Also, more review of East Link draft report and South Kirkland park-and-ride plan
The City Council Monday adopted a plan for a new park on Meydenbauer Bay, which lays out how the city can realize a long-time vision to connect Bellevue's downtown with its waterfront.
The principles driving the park and land-use master plan were: create a memorable shoreline experience; improve pedestrian access; reflect positive environmental stewardship; and help increase awareness and understanding about the area’s rich boating and whaling history.
The plan calls for:
- Pedestrian promenade and pier;
- Marina redesign;
- New activity building and historic whaling building restoration;
- Beach and shoreline restoration;
- A variety of outdoor gathering, play and activity spaces;
- Uncovering a stream;
- Multiple opportunities for access to and enjoyment of the water; and
- Improvements to street frontage to strengthen connections to the lake.
The plan embodies a city vision that has been reaffirmed in several adopted plans for over 20 years. Land acquisition for the park dates back to 1953, with the most recent purchase in December 2007.
The plan was adopted after an extensive community process. In March 2007, the council appointed a citizen steering committee to help develop the master plan. After many meetings, public workshops/open houses, public hearings and lively debate, the committee presented a plan to the council in November 2009.
The plan was then reviewed by the Park Board, which recommended approval. In June the council considered the plan and a possible phasing approach.
The plan will guide the council, staff and city boards and commissions in developing future policy, regulations and budget proposals for the park and downtown connections to it.
No funding has been identified for the project, and it is expected to be several years before any development takes place. The plan assumes that park development will occur in multiple phases over many years, as has been the case with Downtown Park and Crossroads Community Park.
Details about the park plan approval are in the council agenda item.
Feedback: Pam Fehrman, Parks Project Manager, 425-452-4326 or email@example.com; Mike Bergstrom, Planning & Community Development Senior Planner, 425-452-6866 or firstname.lastname@example.org
More review of East Link draft report
The council continued its scrutiny of an updated environmental review of the East Link light rail project, and discussed how best to respond.
Released in November by Sound Transit, the supplemental draft environmental impact statement (SDEIS) on East Link evaluates routes developed since the original draft environmental review was released in December 2008.
Among the issues in the SDEIS that council members expressed an interest in commenting upon were: noise impacts and how those impacts could be lessened; using a more detailed, in-house traffic analysis than the one done by Sound Transit; and the visual impacts of routes that cross Mercer Slough Nature Park.
East Link will extend light rail from Seattle, across Lake Washington, through Bellevue, to the Overlake Transit Center in Redmond.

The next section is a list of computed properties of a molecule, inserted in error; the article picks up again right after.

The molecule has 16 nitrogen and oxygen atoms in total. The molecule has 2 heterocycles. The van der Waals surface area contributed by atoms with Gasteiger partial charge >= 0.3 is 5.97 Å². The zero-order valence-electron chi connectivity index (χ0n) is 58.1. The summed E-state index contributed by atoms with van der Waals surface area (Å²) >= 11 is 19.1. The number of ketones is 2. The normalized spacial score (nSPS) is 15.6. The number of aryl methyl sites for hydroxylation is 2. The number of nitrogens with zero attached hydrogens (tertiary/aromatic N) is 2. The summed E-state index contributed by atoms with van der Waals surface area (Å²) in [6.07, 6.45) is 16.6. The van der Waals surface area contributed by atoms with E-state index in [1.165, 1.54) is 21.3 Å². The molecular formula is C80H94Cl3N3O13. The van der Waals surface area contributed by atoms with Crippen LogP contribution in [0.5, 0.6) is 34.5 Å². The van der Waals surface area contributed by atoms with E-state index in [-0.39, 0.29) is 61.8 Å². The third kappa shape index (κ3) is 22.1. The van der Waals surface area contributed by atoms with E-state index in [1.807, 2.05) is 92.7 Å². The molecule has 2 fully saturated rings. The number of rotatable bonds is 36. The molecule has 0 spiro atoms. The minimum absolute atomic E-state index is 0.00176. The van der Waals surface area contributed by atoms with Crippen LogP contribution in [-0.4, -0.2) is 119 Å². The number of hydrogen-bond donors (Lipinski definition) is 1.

Bellevue residents and others may comment on the SDEIS during a 60-day comment period that ends on Jan. 10. A copy of the environmental review, and information on how to comment upon it, is available at Sound Transit.
Council members plan to take up the SDEIS again at their meetings on Jan. 3 and 10, and submit a letter to the Sound Transit Board of Directors that summarizes their concerns and preferences, in addition to detailed technical comments from city staff.
The final environmental review for East Link is scheduled for completion next spring and Sound Transit's Board is expected to select a route and station locations in the summer. East Link is expected to begin operations by 2021.
For more information on East Link, view the council agenda item or Light Rail and Bellevue.
Feedback: Bernard van de Kamp, Transportation Regional Projects Manager, 425-452-6459 or email@example.com
South Kirkland park-and-ride plan reviewed
The council hosted Eastside officials for an update on plans to expand the South Kirkland Park-and-Ride and include a residential development as part of the new complex.
Bellevue has an interest in the project because the seven-acre, 600-space lot is at the north edge of the city, at 108th Avenue Northeast and Northeast 38th Place, just north of SR 520. The site is divided by the Bellevue-Kirkland boundary, with about half the facility in each city.
Plans call for expanding the park-and-ride by 250 spaces, and creating about 200 housing units and approximately 12,000 square feet of commercial space, both which would be on the Kirkland side of the property.
Kirkland Mayor Joan McBride and other city officials, along with King County Councilmember Jane Hague, presented a set of draft principles regarding redevelopment of the park-and-ride. The council is expected to vote on the principles in January.
For more information about the proposed expansion of the South Kirkland Park-and-Ride, see the council agenda item.
Feedback: Paul Inghram, Regional Projects Manager, Comprehensive Planning Manager, 425-452-4070 or firstname.lastname@example.org
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